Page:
Thebault, Gaudreault and Hovsepyan were all hurt during parts of their freshman seasons and the team finished with a losing record. Stanova was a lone bright spot, finishing with a handful of impressive wins, good enough to earn Third Team All-ACC honors.
Their sophomore year started off a little better, but ended in much the same way. The team was off to a roaring start, going 8-4 before things went south. All around the same time, Stanova tore her ACL, Hovsepyan needed thumb surgery and Thebault tore a ligament in her wrist.
“Everybody was just really shook by what happened,” Gaudreault said.
It was an unfortunate series of events that happened in such quick succession that, ultimately, the team didn’t recover. The Terps lost seven in a row, but were able to eke out a win in the season finale on the road at Purdue.
Maryland improved on its record from the year before, but finishing 10-12 after an 8-4 start was disappointing. Still, Panova saw a glimmer of hope for the future.
“Their sophomore year, before [Stanova] got injured, we were No. 43 in the country,” she said. “We had a winning streak of five matches straight against all ranked opponents, so I knew it back then. It was just a question of waiting. Waiting for it all to come together.”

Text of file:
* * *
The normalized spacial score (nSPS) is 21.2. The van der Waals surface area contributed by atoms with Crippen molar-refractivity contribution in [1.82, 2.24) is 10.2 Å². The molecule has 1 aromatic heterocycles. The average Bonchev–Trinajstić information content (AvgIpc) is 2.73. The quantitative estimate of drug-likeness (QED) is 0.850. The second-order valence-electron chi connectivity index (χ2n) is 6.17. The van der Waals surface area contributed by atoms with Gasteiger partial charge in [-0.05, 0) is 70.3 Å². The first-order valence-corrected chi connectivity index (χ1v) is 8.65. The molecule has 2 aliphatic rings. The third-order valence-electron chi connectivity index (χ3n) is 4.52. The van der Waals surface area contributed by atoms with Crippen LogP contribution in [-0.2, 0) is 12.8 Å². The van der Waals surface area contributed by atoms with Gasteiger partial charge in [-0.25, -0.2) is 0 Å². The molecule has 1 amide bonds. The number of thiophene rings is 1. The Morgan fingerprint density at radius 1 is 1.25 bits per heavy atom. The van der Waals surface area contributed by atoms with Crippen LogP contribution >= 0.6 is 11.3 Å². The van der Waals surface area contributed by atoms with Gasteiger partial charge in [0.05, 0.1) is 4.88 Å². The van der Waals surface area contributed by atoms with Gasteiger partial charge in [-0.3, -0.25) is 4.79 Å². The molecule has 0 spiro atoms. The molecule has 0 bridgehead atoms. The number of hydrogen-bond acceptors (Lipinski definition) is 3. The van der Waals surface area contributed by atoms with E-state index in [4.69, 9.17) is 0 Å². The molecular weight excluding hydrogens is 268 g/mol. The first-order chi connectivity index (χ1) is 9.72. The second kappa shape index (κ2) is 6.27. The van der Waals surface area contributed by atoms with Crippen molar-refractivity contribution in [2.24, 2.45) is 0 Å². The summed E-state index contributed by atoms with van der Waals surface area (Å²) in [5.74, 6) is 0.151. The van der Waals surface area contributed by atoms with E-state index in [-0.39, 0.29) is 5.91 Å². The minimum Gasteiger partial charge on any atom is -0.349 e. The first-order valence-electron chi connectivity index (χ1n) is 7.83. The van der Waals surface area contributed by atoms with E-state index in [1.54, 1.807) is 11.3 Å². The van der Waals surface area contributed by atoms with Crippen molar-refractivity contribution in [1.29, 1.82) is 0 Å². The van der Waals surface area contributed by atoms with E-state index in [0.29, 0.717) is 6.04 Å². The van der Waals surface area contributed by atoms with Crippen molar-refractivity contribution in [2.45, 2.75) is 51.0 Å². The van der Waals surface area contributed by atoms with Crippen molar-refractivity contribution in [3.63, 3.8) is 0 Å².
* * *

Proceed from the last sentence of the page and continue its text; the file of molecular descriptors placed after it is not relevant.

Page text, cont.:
‘Something that we’re all proud of’
After months of rehab that extended into the fall, Stanova was cleared to start playing doubles near the end of the fall season, and that’s when she started to form her partnership with Hovsepyan. But like everything else the girls had been through in their time at Maryland, what ended up as a great pairing didn’t start out that way.
“It took a while to figure out how to cooperate on the court,” Stanova said.
Once they figured out how to communicate and know where the other was going to be, things came a little easier.
“I think we did have to grow into the thing a little bit,” Hovsepyan said. “We had a pretty good season, some good wins, but it took time.”
The whole team built on the year before, winning several big matches in the spring and finally qualifying for the Big Ten Tournament for the first time in school history as the No. 5 seed. Despite a quarterfinal exit, there was still that same old feeling that there was the potential to do big things.
“You always felt like there was potential,” Thebault said. “There was always this little thing missing. But we all felt like we could do something great.”
And they did.
That duo of Stanova and Hovsepyan? They won five of six doubles tournaments in the fall and qualified for ITA Indoor Championships.
“We had a solid fall,” Hovsepyan said. “Everyone pretty much found success in some way.”
Even without winning many tournaments, the overall level of play was elevated. Across the board, the team knew that the future held continued success, especially Panova who had been insisting for some time at this point that, with everybody healthy, this team could make some noise.
“I knew that we had a bunch of Ferraris in the garage, but we just didn’t see them on the road yet,” she said.